Fables are generally short stories about animals or inanimate things that are often used to call attention to inappropriate behavior and to transmit teachings and values to children. They are an adequate tool to work and educate children with values such as empathy, sensitivity and imagination. Thinking about it, our site has selected these 6 fables of Aesop so you can tell them to your children in the waiting room for a consultation, when leaving school, or better yet, at bedtime.
Fables are stories that were written many years ago but are still important in the education of children. Like children's stories, fables are transmitters of stories loaded with cultures and values. To follow, we tell you 6 very short fables, ideal for children's bedtime.
1. The north wind and the sun. Aesop's Fable
The north wind and the sun disputed their powers, and to see who was the strongest they decided to grant a palm to the one who would strip a traveler of his clothes. The north wind started first, blew violently, but the man pressed his clothes against him. Then the wind blew harder, but the man, upset by the cold, put on another dress. The north wind, defeated, gave it to the sun.
This began to light up softly and the man took off his second dress, then slowly sent his most fiery rays, until the man, unable to resist the heat any longer, took off his clothes to go bathe in the neighboring river.
Moral: Persuasion is much more powerful than violence.
2. Mules and robbers. Aesop's Fable
Two mules, well loaded on their backs, trudged along the road. One carried sacks of money and the other carried grain. The mule that carried the money walked with its head up, as if it knew the value of its load, and moved the ringing bells attached to its neck up and down. Meanwhile, his companion continued with the calm and silent step.
Suddenly some thieves advanced on them from their hiding places, and in the quarrel with their owners, the mule carrying the money was wounded with a sword, and they greedily took the money, ignoring the grain. The mule that had been stolen and wounded mourned its misfortunes. The other replied:
- I am indeed very happy that I was despised, because I have not lost anything and they did not hurt me either.
Moral: The boisterous display of wealth brings only misfortune.
3. The proud wolf and the lion. Aesop's Fable
One day a wolf was wandering along lonely paths at the hour when the sun was setting on the horizon, and seeing its beautifully elongated shadow, he exclaimed:
- How is the lion going to scare me with such a size that I have? At thirty meters long, it will be very easy for me to become king of the animals!
And while he was dreaming of his pride, a mighty lion fell on him and began to devour him. Then the wolf, changing his mind, said to himself:
- Presumption is the cause of my misfortune.
Moral: Never value your virtues by the appearance with which your eyes see them, because you will easily deceive yourself.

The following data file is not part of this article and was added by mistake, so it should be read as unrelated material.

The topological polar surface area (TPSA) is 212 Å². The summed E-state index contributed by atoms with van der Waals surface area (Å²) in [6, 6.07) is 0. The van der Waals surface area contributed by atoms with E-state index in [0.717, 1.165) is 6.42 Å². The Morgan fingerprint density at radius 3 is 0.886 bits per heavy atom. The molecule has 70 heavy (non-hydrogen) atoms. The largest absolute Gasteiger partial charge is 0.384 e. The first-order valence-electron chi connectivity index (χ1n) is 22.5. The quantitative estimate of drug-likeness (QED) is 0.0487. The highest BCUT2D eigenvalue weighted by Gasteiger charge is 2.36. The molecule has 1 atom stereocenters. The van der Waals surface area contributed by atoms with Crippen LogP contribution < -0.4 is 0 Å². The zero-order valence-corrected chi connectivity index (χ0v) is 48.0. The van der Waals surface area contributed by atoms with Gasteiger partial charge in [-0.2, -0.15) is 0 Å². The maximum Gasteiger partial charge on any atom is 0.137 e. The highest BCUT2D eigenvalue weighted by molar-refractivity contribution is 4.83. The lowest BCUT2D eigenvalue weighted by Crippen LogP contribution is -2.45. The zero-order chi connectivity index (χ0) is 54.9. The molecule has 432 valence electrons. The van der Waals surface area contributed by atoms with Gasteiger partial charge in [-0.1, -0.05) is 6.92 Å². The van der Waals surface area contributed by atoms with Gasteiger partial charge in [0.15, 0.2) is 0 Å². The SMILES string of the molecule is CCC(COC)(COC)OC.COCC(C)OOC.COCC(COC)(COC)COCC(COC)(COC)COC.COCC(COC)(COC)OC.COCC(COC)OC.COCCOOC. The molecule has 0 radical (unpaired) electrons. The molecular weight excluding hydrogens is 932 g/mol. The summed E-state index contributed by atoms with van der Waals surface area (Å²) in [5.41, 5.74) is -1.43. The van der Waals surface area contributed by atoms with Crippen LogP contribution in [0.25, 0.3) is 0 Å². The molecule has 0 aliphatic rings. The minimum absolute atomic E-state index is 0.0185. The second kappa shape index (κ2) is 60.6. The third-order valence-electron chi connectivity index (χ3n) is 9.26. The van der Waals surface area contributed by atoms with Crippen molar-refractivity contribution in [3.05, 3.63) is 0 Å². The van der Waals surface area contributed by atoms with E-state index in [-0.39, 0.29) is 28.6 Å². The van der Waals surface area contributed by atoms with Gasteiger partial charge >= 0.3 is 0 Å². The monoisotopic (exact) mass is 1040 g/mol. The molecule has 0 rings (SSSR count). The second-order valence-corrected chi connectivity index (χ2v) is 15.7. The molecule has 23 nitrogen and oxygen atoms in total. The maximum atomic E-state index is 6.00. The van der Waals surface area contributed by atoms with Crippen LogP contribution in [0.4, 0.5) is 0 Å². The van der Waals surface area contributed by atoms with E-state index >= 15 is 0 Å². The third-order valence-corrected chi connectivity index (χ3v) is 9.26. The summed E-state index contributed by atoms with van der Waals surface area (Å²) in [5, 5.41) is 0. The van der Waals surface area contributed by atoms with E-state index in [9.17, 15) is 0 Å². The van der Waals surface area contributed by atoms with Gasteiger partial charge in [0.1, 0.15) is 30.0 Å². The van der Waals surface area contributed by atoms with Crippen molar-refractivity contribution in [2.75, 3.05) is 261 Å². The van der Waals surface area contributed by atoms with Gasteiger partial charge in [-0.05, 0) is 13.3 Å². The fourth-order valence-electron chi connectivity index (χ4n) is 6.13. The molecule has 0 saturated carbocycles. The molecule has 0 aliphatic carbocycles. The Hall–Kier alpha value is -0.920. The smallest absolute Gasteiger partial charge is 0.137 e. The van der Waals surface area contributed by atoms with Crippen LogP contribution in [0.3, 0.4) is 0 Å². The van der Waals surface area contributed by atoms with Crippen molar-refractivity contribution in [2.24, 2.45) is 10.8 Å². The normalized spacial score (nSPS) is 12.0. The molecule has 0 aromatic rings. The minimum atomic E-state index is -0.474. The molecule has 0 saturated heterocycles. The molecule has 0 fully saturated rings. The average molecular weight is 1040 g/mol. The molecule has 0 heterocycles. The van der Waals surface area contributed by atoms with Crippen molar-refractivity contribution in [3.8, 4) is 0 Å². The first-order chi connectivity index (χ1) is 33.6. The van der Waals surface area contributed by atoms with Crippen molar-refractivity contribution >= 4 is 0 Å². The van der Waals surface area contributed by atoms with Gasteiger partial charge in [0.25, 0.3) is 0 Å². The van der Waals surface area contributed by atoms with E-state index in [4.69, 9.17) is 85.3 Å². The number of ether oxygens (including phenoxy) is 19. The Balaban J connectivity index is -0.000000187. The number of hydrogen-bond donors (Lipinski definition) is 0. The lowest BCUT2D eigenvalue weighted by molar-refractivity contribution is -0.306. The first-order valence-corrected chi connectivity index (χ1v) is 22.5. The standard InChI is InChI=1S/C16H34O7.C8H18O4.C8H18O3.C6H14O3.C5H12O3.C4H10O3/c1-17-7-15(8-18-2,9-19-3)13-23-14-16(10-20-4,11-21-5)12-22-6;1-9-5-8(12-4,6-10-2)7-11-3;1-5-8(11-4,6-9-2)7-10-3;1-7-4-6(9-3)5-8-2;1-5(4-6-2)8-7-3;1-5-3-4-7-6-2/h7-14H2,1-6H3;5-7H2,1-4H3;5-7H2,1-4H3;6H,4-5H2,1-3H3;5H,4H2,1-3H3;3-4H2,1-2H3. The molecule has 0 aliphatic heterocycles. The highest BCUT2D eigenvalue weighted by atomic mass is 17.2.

4. The frogs asking for a king. Fable of Samaniego
Without a King, the frogs lived, free and independent. They reigned alone in an immense lagoon. But tired of the disorder in which they lived, the frogs finally wanted a king, and they asked Zeus. At their request, Zeus sent a thick log to their pond. The frogs frightened by the noise the stick made when it fell, they hid where best they could. And seeing that the log did not move, they came to the surface and given the prevailing stillness, they began to feel such great contempt for the new king that they jumped on him and sat on him, mocking him without rest.
And so, feeling humiliated for having a simple tree as monarch, they returned to Zeus, asking him to change the king, since he was too calm. Outraged, Zeus sent them an active water snake that, one by one, caught them and devoured them all mercilessly.
Moral: When choosing the rulers, it is better to choose a simple and honest one, instead of a very entrepreneurial but evil or corrupt one.
5. The wolf in sheep's clothing. Aesop's Fable
He thought one day a wolf would change his appearance in order to get his food. Then he got into a sheepskin and went to graze with the flock, totally misleading the shepherd. At dusk, for his protection, he was taken along with the entire herd to a confinement, the door being secured.
But at night, the shepherd looking for his supply of meat for the next day, he took the wolf believing it to be a lamb and slaughtered it instantly.
Moral:As we deceive, so will we receive the damage.
6. The flies. Aesop's Fable
In a lush forest, a rich and delicious honey spilled from a honeycomb, and flies came quickly and eagerly to devour it. And the honey was so sweet and luscious that the flies couldn't stop eating it. What the flies did not realize is that their legs were catching on the honey and that they could no longer take flight again.
About to drown in their exquisite treasure, the flies exclaimed:
- We are dying, unfortunate us, for wanting to take everything in an instant of pleasure!
Moral: Always take the most beautiful things in your life with serenity, so that you can enjoy them fully. Don't go drowning inside them.
If you liked these short fables, share them with friends, family. They will love to meet you.
You can read more articles similar to Short Fables for Children's Bedtime, in the category of Fables on site.